After reviewing the new calling capabilities added to Teams last month, I have to say…moving to Teams in the next few months is a bad idea.

Now, don’t get me wrong. Introduction of new calling features is great! However, we have holes in the deployment. Holes which put Teams in a precarious situation. Its feature set expanded…but not enough to take over for Skype for Business.

In case you missed the December announcements: Microsoft added calling tools to Teams, so that Teams users could make & receive phone calls from within the client. In order to use these tools, you need two Office 365 services:

  1. Phone System (formerly known as Cloud PBX). This comes with E5 licenses, but you can buy it as an add-on to other plans.
  2. A Calling Plan (formerly known as PSTN Calling). We covered Calling Plan rates (and an international surprise) back in July 2017.

You would need these services to make/receive calls in Skype for Business Online as well.

Calling Features in Teams Now
Some of Teams’ new calling capabilities.

Adding voice calls to Teams makes perfect sense—it can’t absorb Skype for Business without them. But this wasn’t a complete move. The next batch of updates won’t come until mid-2018.

Meanwhile, Teams is stuck in a sort of productivity limbo. It’s able to do some things Skype for Business can do…but not enough of them. Phone calls through Teams, coming from Skype for Business (or any full-featured VoIP provider), will frustrate users and slow down work.

Let me illustrate why I’m taking this position. I know it may not make sense for a Skype for Business blog…but I promise, there’s a good reason!

The 17 Calling Features Missing from Teams – As of January 2018

Brian R., an author at the No Jitter blog, put together an exhaustive list of call features available between Teams’ new Phone System, Skype for Business Online, and Skype for Business Server with Enterprise Voice.
Teams Phone System: Back to Call Feature Drawing Board – No Jitter

I looked at some other sources to verify this, including the Office 365 Roadmap. Brian most definitely did his homework…the post is superbly thorough!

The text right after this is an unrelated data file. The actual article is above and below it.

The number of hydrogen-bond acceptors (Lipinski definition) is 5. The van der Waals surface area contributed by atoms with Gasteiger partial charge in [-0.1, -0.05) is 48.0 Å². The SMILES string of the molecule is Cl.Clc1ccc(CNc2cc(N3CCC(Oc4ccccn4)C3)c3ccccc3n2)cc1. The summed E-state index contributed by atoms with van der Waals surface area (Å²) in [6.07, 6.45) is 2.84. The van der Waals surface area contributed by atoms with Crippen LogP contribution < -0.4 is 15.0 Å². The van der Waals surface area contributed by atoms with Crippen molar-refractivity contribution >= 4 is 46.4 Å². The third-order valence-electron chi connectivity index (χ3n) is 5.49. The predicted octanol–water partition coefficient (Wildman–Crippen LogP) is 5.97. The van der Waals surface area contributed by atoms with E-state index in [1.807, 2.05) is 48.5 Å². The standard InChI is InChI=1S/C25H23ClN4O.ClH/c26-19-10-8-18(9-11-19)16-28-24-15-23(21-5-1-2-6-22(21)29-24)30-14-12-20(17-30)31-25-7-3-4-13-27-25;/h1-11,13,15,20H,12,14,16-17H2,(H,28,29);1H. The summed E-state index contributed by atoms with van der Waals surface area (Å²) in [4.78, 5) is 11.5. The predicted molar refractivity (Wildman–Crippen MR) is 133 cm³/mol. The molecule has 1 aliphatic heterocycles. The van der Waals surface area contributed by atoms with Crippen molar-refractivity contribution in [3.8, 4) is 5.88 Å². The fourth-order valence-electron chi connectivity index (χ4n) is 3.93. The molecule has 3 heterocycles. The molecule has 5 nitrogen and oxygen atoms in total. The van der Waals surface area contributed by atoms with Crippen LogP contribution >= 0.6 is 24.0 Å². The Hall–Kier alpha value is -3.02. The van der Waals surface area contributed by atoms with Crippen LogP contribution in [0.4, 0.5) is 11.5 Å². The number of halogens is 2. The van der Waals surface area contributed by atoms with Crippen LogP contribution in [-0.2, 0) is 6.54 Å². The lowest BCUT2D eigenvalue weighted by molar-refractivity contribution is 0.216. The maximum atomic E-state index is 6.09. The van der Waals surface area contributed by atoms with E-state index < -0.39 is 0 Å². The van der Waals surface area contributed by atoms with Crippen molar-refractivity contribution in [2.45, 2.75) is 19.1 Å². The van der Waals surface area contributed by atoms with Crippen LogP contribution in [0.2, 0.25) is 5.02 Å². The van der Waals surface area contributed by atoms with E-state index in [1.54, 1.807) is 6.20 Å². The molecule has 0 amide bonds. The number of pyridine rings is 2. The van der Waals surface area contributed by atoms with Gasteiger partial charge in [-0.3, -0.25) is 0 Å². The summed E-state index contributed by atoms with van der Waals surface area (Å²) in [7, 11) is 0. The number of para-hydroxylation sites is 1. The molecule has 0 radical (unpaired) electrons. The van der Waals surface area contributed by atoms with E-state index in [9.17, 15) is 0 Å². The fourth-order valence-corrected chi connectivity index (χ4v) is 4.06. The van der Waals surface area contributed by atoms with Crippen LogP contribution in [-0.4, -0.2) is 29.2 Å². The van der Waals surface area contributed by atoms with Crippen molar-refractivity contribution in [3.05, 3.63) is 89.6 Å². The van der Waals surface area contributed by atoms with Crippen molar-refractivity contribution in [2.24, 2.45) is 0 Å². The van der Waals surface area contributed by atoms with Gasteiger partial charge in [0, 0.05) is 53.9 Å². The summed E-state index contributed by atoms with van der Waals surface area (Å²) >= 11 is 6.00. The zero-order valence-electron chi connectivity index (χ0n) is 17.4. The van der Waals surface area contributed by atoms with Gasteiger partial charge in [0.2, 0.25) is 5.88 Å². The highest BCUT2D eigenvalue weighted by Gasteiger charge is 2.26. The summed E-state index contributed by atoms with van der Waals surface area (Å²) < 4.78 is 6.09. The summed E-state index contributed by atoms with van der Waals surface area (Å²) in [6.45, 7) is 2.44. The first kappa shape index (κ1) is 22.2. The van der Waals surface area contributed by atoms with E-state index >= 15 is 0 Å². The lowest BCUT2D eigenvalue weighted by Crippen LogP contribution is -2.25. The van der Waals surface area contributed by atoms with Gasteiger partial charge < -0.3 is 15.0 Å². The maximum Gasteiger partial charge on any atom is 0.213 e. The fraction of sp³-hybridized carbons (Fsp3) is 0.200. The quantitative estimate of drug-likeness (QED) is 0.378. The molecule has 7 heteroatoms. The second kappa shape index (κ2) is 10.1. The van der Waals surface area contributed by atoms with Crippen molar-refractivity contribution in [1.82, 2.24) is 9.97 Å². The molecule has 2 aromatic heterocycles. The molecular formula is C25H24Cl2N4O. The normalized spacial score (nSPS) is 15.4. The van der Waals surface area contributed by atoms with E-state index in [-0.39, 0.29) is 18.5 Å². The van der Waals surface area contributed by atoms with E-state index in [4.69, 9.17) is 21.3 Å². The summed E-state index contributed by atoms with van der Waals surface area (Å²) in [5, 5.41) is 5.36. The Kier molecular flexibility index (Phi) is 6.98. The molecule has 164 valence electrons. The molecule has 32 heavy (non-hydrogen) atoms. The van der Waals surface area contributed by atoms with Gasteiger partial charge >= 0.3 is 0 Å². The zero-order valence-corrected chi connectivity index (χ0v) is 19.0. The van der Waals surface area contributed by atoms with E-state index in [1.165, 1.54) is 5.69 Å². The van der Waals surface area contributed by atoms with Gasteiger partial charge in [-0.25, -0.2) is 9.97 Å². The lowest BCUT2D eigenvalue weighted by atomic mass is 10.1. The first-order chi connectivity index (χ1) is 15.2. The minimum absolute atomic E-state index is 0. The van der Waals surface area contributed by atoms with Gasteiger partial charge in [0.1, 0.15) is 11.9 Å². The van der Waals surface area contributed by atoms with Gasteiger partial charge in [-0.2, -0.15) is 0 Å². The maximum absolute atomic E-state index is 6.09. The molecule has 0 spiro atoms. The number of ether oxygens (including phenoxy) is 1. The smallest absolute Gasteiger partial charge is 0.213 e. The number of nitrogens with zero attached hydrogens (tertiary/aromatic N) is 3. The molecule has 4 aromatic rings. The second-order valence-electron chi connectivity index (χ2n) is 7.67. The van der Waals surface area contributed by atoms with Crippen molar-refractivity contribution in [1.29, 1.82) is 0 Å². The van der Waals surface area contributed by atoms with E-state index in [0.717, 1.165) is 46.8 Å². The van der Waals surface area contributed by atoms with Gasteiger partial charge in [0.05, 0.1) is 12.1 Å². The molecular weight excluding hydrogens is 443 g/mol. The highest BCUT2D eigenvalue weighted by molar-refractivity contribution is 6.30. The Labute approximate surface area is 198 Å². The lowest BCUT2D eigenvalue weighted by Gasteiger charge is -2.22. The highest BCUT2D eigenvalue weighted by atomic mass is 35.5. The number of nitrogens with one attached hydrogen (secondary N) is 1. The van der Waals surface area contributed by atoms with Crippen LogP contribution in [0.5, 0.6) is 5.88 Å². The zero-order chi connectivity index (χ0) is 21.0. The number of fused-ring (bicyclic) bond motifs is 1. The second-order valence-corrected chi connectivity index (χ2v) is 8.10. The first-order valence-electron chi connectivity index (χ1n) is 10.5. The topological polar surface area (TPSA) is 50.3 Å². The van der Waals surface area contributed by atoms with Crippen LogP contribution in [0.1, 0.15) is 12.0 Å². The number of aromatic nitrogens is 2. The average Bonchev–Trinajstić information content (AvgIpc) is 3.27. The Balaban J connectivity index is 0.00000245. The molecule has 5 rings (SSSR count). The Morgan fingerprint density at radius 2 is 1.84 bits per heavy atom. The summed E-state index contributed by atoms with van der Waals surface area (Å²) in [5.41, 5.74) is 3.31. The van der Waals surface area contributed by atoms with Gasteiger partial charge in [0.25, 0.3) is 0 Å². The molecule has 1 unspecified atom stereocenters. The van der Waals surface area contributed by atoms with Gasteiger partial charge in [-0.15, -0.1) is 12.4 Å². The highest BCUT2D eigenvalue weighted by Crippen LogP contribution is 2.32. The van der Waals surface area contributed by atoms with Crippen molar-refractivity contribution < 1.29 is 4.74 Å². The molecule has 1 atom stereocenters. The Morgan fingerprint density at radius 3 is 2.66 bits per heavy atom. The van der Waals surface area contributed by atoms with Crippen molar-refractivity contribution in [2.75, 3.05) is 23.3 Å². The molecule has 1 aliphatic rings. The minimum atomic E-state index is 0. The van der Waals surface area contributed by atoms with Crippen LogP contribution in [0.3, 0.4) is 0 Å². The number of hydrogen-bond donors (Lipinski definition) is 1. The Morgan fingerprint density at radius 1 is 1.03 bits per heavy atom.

crashed rocket photo
Oops. Forgot a few things.
Photo by tobo

His list does tell us which calling capabilities are now in Teams. Here are the major ones: Call Forwarding/Hold/Transfer, Voicemail, Do Not Disturb, Suggested Contacts, and E911.

However, in the same list we also see some painful limitations to Teams’ calling rollout. Several features are still missing. Features that I discussed with our team.

We all agreed – these missing features would prohibit Teams adoption for pretty much all of our customers.

Here are several which stood out. Along with why they put the brakes on Teams voice call adoption.

  • No Consultative Transfer. One of our customer’s front desk personnel rely on this feature. They currently use Skype for Business Online. Without it, they would dump the whole service tomorrow.
  • No USB Devices. Which cuts headsets like my Jabra Motion Office out right away.
  • No IP Phones. Every Polycom phone we’ve deployed becomes useless. How is anyone supposed to make calls?
  • No Transferring Calls to PSTN Numbers. Want to transfer a call to your cell? Too bad!
  • No Boss/Delegate. Without this one feature, two of our customers could not function day-to-day.
  • No Call Waiting or Music on Hold. These don’t even have an ‘expected’ date. Is Microsoft just dropping them for Teams?!

Brian marked a total of 17 features as, “expected mid-2018” or “expected late 2018.” 26 other features are simply marked “No.” As in, “No, these features are not coming to Teams. Don’t hold your breath.”

I hope the ‘Expected’ features are deployed in the promised time frames. That would at least give users something to wait for!

Teams Still Handles Chat. Don’t Rely on It for Voice Calls Just Yet.

Can your business still use Teams? Of course! It still has its chat and conferencing capabilities. If you’re already on Teams, you can proceed normally. Maybe try out the new calling tools, if your tenant has Phone System and a Calling Plan.

But relying on it as a phone system is premature. It’s not ready for that yet. Not until all of the above features (and a few more besides) are implemented and working.

We’re STILL waiting on Guest Access anyway…

Which feature would you NEED to have to use Teams for chat and voice?

17 Reasons to Hold Off on Using Teams for Voice Calls (Until Mid-2018)

2 thoughts on “17 Reasons to Hold Off on Using Teams for Voice Calls (Until Mid-2018)

  • January 17, 2018 at 2:54 pm

    Without CTI functions there will be no ecosystem around…

    • January 25, 2018 at 9:46 am

      Exactly, Jiri. While I don’t doubt all of the VoIP functions will make their way over to Teams eventually…we’re not there yet.


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